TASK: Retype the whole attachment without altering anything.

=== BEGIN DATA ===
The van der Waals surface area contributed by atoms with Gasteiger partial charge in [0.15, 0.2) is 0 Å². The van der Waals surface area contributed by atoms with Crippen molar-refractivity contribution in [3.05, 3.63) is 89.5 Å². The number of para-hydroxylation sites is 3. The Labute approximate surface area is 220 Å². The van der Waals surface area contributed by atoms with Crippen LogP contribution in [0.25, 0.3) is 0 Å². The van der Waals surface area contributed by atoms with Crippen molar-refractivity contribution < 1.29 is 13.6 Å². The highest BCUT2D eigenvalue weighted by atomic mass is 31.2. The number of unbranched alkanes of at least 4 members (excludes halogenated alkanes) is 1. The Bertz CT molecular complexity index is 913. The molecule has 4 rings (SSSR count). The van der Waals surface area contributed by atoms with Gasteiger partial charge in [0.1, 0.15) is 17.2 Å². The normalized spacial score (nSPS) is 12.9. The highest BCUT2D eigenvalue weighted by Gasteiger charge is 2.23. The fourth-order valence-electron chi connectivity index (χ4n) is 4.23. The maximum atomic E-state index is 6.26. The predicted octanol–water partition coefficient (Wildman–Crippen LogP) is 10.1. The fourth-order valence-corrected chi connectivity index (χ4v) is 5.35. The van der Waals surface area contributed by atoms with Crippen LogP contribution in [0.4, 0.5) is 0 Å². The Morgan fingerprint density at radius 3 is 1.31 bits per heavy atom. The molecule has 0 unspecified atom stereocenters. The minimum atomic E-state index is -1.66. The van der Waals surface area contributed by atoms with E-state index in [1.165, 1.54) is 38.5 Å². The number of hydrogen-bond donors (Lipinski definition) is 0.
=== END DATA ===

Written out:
The van der Waals surface area contributed by atoms with Gasteiger partial charge in [0.15, 0.2) is 0 Å². The van der Waals surface area contributed by atoms with Crippen molar-refractivity contribution in [3.05, 3.63) is 89.5 Å². The number of para-hydroxylation sites is 3. The Labute approximate surface area is 220 Å². The van der Waals surface area contributed by atoms with Crippen LogP contribution in [0.25, 0.3) is 0 Å². The van der Waals surface area contributed by atoms with Crippen molar-refractivity contribution < 1.29 is 13.6 Å². The highest BCUT2D eigenvalue weighted by atomic mass is 31.2. The number of unbranched alkanes of at least 4 members (excludes halogenated alkanes) is 1. The Bertz CT molecular complexity index is 913. The molecule has 4 rings (SSSR count). The van der Waals surface area contributed by atoms with Gasteiger partial charge in [0.1, 0.15) is 17.2 Å². The normalized spacial score (nSPS) is 12.9. The highest BCUT2D eigenvalue weighted by Gasteiger charge is 2.23. The fourth-order valence-electron chi connectivity index (χ4n) is 4.23. The maximum atomic E-state index is 6.26. The predicted octanol–water partition coefficient (Wildman–Crippen LogP) is 10.1. The fourth-order valence-corrected chi connectivity index (χ4v) is 5.35. The van der Waals surface area contributed by atoms with Crippen LogP contribution in [0.4, 0.5) is 0 Å². The Morgan fingerprint density at radius 3 is 1.31 bits per heavy atom. The molecule has 0 unspecified atom stereocenters. The minimum atomic E-state index is -1.66. The van der Waals surface area contributed by atoms with E-state index in [1.165, 1.54) is 38.5 Å². The number of hydrogen-bond donors (Lipinski definition) is 0.